Derek Jeter didn’t stop at 3,000. Or 3,001. Or 3,002.
Jeter singled in the go-ahead run through a drawn-in infield in the bottom of the eighth as the Yankees topped the Rays 5-4 on Saturday.
Jeter singled in the first, homered in the third for his 3,000th career hit, doubled in the fifth, singled in the sixth and singled again in the eighth. He finished the day with two RBI, two runs scored and a stolen base. After his last hit, he was caught stealing to end the eighth.
It was Jeter’s third career five-hit game and second versus Tampa Bay. All three have featured a solo homer. He went 5-for-5 against the Red Sox in a 7-3 win on May 23, 2001 and 5-for-6 against the Rays in a 20-11 victory on June 21, 2005.
Jeter’s first three hits today came off David Price. The Rays left-hander gave up four runs in five innings in a no-decision.
A.J. Burnett also failed to factor into the decision. He left with a one-run lead after allowing three runs in 5 2/3 innings, but David Robertson gave up the tying run after Johnny Damon tripled and Ben Zobrist singled in the eighth.
After Jeter’s single put the Yankees back on top, Mariano Rivera closed it out for his 22nd save. He still hasn’t allowed a run in 21 appearances at Yankee Stadium this season.
With 3,003 career hits, Jeter is four behind Al Kaline for 26th place on the all-time list. He passed Roberto Clemente, who died with exactly 3,000 hits.
The Padres have signed Trevor Cahill to a one-year, $1.75 million contract.
As recently as the middle of the 2015 season it looked like Cahill’s career would meet a premature end, but after being released by the Braves and signing with the Cubs in August of that season he has been a remarkably effective reliever. He has posted a 2.61 ERA in 61 games in Chicago and has posted a strikeout rate far above his career norms.
He’s not someone you necessarily want taking the hill when the leverage is high, but in San Diego the leverage won’t be all that high all that often.
The Tigers have sent some mixed signals this winter. The offseason began with widespread reports that GM Al Avila was going to break up the team. Indeed, it was reported that he was willing to field offers for any and all players, on up to Justin Verlander and Miguel Cabrera.
As the offseason has unfolded, however, a rebuild has not materialized.
Avila traded away outfielder Cameron Maybin. He signed old friends Omar Infante and Alex Avila. He made the usual sorts of minor league signings every team makes to fill out the roster. Detroit still needs a center fielder and there continue to be rumors that outfielder J.D. Martinez and second baseman Ian Kinsler could be had for the right price, but it’s been pretty quiet at 2100 Woodward Avenue.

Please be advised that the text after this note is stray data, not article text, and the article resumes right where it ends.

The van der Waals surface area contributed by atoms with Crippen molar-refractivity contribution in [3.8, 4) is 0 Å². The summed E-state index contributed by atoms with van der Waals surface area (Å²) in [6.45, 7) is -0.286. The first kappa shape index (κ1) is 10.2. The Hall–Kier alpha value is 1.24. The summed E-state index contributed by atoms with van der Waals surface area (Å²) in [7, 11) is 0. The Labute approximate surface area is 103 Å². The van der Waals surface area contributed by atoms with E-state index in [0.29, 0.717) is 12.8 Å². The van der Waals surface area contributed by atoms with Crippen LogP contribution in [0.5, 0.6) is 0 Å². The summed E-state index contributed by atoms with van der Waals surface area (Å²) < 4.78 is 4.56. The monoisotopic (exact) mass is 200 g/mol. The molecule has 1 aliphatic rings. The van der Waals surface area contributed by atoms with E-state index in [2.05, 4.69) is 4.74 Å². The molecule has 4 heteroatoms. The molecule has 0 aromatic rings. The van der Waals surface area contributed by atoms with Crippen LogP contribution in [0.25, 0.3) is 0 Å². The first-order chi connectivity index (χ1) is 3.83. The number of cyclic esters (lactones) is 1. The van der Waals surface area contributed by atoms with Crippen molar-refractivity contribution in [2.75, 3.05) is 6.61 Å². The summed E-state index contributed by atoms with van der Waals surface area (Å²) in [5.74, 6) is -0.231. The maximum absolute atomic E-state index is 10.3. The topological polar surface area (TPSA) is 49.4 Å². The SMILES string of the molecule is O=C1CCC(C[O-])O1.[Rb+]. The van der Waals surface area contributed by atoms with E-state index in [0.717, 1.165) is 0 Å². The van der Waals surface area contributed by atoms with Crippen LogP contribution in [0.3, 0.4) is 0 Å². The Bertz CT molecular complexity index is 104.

If that changes, however, and the Tigers do start to rebuild, there’s one key member of the team who doesn’t really want a part of it. From the Detroit Free Press:
Justin Verlander is 33 years and 330 days old.
He’s not that old.
But the Detroit Tigers ace right-hander – a 12-year major league veteran – is old enough in baseball years to know that he doesn’t really want to be part of a rebuilding process.
“Would it have been upsetting for me if we started trading away everybody?” he told MLB Network Radio on Friday morning. “I’m too old to be part of a rebuilding process.”
Verlander will make $28 million a year for each of the next three seasons and has a vesting option for 2020 if he finishes in the top 5 of the 2019 Cy Young vote. He had an excellent return-to-form in 2016, but his contract is still pretty big for a pitcher with his mileage, making it seem unlikely that he would be moved absent the team eating a huge portion of his salary. The same could be said for Miguel Cabrera who, despite still being one of the best hitters in baseball, is making between $28-32 million between now and 2023. A wonderful player, but an extraordinarily difficult contract to move. Both superstars have full no-trade protection as 10-5 men as well.
At the moment the rebuild does not seem to be materializing and the Tigers — as I think they should, probably — will enter 2017 aiming for the AL Central crown, not aiming at restocking their farm system.
But what will Verlander think, however, if the Tigers find themselves out of contention come May? What will he think if Ian Kinsler — a valuable player on a tradable contract — is sold off? Or Justin Upton? Or J.D. Martinez?
It’s worth watching.